Where women build new lives
For those with a history of prostitution and drug abuse, the Magdalene community offers a second chance.
When the Rev. Becca Stevens began visiting Nashville jails a decade ago, one visit turned into a high school reunion of sorts: One of her former classmates was the police officer at the desk that day, and another was a prostitute behind bars.Skip to next paragraph
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Struck by the thought that "all of us could be in another's position," Ms. Stevens, an Episcopal priest, pondered what she could do to make a difference.
In 1997, Stevens founded Magdalene, a two-year residential community for women with a criminal history of prostitution and drug abuse. Conceived as a place of sanctuary and recovery - to provide safety, discipline, and an unconditional love that the women have never known - it has apparently worked wonders.
The community has grown from one to four houses, plus a new beauty-products business where a number of the women work. More than 50 women have turned their lives around - to be "clean," hopeful, and productive.
"I was 42 years old and didn't have a life," says Clemmie Greenlee, who was on drugs and on the streets for some 20 years. "God woke me up and I found He has work for me to do." A 2003 graduate of Magdalene, Ms. Greenlee is now married and working in the community to counter gang violence among youths. She also runs a recovery house for substance abusers. An exuberant woman who exudes joy, Greenlee adds, "They see me going strong, and it gives them hope."
Other graduates have gone on to school, married, or found jobs, and some have been reunited with their children.
Ronal Serpas, chief of the Metropolitan Nashville Police Department, sees Magdalene as "a tremendous and important work." While the police do their duty and arrest people, "I believe rehabilitation is the answer," he says.
What most of the women have had in common is sexual abuse at an early age (sometimes by a family member), often followed by an early introduction to drugs. They didn't get to the streets on their own, Stevens says, but through a failure of family and community as well as some bad choices. "But you don't make a lot of choices if you get raped at 8 years old," she adds. Drugs become a way to escape the pain, and prostitution the means to the drugs.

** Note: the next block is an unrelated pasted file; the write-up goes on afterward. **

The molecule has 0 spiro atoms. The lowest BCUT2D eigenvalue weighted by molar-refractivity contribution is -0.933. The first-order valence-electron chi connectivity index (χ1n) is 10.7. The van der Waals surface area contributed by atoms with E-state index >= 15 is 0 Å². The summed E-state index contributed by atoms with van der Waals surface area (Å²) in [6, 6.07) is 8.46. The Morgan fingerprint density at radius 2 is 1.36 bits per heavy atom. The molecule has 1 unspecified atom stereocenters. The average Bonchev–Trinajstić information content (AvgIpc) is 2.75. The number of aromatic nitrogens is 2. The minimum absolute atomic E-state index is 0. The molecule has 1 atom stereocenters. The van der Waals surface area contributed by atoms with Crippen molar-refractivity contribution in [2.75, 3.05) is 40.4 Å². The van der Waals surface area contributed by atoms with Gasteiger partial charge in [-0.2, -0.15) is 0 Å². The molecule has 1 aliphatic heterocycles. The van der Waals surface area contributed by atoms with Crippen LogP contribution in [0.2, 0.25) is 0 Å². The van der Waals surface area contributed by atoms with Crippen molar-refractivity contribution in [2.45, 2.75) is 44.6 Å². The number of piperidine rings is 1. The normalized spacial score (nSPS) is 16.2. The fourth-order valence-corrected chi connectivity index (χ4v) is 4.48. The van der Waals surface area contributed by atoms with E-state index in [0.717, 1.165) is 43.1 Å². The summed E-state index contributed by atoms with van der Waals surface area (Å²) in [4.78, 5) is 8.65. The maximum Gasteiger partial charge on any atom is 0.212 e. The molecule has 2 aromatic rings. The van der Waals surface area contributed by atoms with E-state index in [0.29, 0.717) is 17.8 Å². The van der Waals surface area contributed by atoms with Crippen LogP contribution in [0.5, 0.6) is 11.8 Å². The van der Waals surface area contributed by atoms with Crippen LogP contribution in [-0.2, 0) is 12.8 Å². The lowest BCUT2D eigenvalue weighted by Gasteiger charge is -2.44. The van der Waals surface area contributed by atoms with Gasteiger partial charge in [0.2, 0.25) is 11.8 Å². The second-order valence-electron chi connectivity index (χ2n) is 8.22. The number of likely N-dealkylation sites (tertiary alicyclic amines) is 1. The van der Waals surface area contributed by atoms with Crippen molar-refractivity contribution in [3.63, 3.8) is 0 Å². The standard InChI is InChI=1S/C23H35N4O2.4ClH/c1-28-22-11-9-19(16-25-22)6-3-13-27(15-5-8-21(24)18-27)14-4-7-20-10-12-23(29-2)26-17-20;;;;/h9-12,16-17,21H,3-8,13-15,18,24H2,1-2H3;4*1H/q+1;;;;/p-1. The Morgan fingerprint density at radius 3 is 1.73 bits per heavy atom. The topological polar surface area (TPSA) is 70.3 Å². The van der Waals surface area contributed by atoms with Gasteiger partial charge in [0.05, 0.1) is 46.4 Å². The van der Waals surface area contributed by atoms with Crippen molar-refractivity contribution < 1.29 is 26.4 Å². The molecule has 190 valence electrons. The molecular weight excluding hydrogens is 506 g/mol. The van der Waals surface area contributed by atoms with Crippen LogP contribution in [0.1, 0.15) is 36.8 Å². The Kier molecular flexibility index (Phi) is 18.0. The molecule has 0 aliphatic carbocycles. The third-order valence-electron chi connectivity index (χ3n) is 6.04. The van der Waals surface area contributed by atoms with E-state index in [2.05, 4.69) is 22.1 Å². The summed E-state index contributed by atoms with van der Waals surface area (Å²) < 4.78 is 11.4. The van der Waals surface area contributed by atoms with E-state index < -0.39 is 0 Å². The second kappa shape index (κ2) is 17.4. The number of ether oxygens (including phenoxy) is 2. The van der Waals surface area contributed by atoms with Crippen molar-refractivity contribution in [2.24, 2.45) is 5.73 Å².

"I was introduced to moonshine at 5 years old, to smoking weed at 6, and was raped by my first cousin at 8," Cynthia M. explains, in a too-typical story. Her father died the next year. Angry and fearful, she ran off to the streets and drugs. "At 13, I had my first child, thinking that a baby would give me the love I was yearning for," she says. "I didn't have anybody to show me the way."
After tumultuous years that brought two more children and episodes of treatment and relapse - at one point she weighed just 64 pounds - she asked God to take her life or send her to jail. Soon arrested, she prayed fervently in jail for a month and "finally found a sense of God."
Not long after, Cynthia was led to Magdalene. "From that day forward, I was blessed. These people didn't know me, and yet the love was so unconditional," she says. Now in her 19th "clean" month, she serves as store manager at Thistle Farms, the cottage business operated by Magdalene residents. Handling inventory and quality control, she clearly enjoys describing the various bath and beauty products to potential buyers.
Named for the wildflower growing on the road that Nashville prostitutes frequent, Thistle Farms produces all-natural balms, candles, sachets, bath salts, and body scrub. They are sold online and in retail stores in Tennessee and eight other states. They're promoted by special events (concerts by Naomi Judd) and at "satellite parties," like Tupperware parties, where a video of the women's stories is shown. The business was created to give the women workplace skills, and because, with arrests on their records, it's difficult at first to find work.